An urban neighbourhood also brings so many opportunities for social interaction with family and friends for those with both full and limited mobility and cognitive function. This is becoming painfully more evident with the growing polarisation of sections of the community, particularly in our larger cities. Increasingly, a city street’s character is formed less by its vernacular but more by its ethnicity, social class or economic standing – a very difficult cycle to break when you become elderly and have grown up in the same borough your whole life with the same faces around you. Research shows that family play “a large part in the (seniors) lives...in terms of the practical and emotional support that they offer” (Joseph Rowntree Foundation 2007) and the importance of regular interaction with family members cannot be underestimated. If the elder person has family in the area, a centralised location tends to allow and encourage relatives to visit easily on a regular basis, even if they are time poor or without personal transport.

Research has also shown how important engagement with the wider community is to make “life more interesting, stimulating, exciting and engaging.” (Social Well-Being In Extra Care Housing - Joseph Rowntree Foundation 2007) It is reasonable to assume that an urban environment will offer nearby facilities such as libraries, cafes, a post office, leisure facilities and shops that can be easily accessed coupled with the option to share facilities with other community groups. It is more likely that there will be schools, facilities and groups on the doorstep that are willing to engage – with a sense of community bred through historic cultural ties, this bond becomes ever more important. Religious festivals, passages and celebrations should be celebrated community-wide from schools to businesses to care homes and the urban model, propagated by specialist homes allows this. Consider a local school that could encourage pupils to visit residents to sing carols at Christmas or give able-bodied residents the opportunity to go into school to listen to younger pupils reading: it gives older people a sense of purpose whilst helping time-pressured teachers at the same time AND helps to build bonds between inhabitants and local residents.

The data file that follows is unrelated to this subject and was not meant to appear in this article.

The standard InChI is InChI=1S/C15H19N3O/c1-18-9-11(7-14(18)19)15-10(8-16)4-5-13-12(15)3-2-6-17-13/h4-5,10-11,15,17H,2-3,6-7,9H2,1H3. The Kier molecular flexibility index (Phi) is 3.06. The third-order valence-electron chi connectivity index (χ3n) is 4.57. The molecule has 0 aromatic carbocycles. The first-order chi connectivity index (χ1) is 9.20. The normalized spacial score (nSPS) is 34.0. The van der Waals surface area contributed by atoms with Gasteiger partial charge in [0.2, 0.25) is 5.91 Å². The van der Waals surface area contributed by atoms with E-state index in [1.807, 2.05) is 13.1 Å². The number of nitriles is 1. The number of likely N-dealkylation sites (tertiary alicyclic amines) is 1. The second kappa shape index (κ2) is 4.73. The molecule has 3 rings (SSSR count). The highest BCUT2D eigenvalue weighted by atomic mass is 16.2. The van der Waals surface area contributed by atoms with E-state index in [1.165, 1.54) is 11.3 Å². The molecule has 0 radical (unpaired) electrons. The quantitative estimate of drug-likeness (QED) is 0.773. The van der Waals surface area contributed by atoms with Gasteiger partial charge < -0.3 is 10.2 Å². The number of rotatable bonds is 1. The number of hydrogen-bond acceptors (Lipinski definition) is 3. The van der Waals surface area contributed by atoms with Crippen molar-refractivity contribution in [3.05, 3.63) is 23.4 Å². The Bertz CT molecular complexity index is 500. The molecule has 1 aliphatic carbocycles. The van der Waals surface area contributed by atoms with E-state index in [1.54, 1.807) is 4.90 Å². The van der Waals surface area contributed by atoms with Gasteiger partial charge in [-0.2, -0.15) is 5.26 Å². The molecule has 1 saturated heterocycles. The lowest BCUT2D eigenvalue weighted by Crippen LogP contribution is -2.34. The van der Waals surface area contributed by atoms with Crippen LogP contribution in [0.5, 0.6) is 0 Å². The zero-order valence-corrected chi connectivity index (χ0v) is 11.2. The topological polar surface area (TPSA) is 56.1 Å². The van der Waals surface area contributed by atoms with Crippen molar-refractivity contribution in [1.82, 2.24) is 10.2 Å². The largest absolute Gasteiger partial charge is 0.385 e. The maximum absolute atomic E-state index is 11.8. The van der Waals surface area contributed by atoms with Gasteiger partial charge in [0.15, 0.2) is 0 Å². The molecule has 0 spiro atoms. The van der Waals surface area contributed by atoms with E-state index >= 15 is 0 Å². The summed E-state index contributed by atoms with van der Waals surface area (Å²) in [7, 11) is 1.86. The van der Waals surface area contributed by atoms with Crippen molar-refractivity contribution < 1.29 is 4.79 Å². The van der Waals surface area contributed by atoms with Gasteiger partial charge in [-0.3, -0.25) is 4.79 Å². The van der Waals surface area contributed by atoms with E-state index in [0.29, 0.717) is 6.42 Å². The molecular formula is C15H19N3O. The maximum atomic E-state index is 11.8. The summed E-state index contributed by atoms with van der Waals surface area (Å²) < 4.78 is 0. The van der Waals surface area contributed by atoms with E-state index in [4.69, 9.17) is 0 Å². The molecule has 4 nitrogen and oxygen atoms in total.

Whilst working with some previous clients, including The Sisters of Nazareth - a charitable branch of the Catholic Church - and Jewish Care, there is definitely a positive strength for residents that share a common belief or interest and perspective. Sharing an age bracket would rarely be enough to encourage social interaction and avoid isolationism in a senior living setting, especially in a diverse town or city location, but life experiences certainly do. As previously stated, this leads ultimately to healthier mental and physical lifestyles.

Economic benefits for the community

In an ideal world, our cities will deliver opportunities for everyone, no matter their age, to participate in public life and contribute to their communities through paid or voluntary work. Whilst this ideal may not be possible, siting a senior living facility in an urban area does make it more likely. Such a development brings many employment opportunities for locals and could bring possible roles for the residents too. From the initial construction through to supplying and laundering bed sheets. From the employment of medically trained professionals, or chefs or cleaners, so many roles are needed for the home to function. These are often sought-after roles as traditionally lower paid workers live in urban areas and use public transport to get to work. When their employment is literally on the doorstep, it makes the process of work easier and more cost effective.

There are benefits for community care workers too. Local GPs or nursing staff are able to visit multiple patients in a single morning or afternoon as they are housed in one location rather than being spread across multiple settings. The community could even share a site with a GP or medical facility, bringing huge economic advantages to all parties.

Local businesses would benefit from supplying food and supplies to the home and the local economy is boosted by residents who would by necessity shop locally. Consider the recent lockdown, where getting food and medicines to shielding seniors has caused huge difficulties for many families and community groups. Delivering supplies to one home in a central location is far easier than multiple drops spread out across a town or city.

Urban homes are an important part of the senior living mix

I’ve outlined several undeniable benefits of siting a senior living home in an urban environment including social benefits to its residents, opportunities for integration from within the community, the chance to utilise overlooked brownfield sites to add value to the local area, and deliver employment. Urban living opportunities can be overlooked by councils and developers, and even resisted by communities, yet I believe that an urban setting is an important and viable part of the mix for older people, alongside rural retirement villages.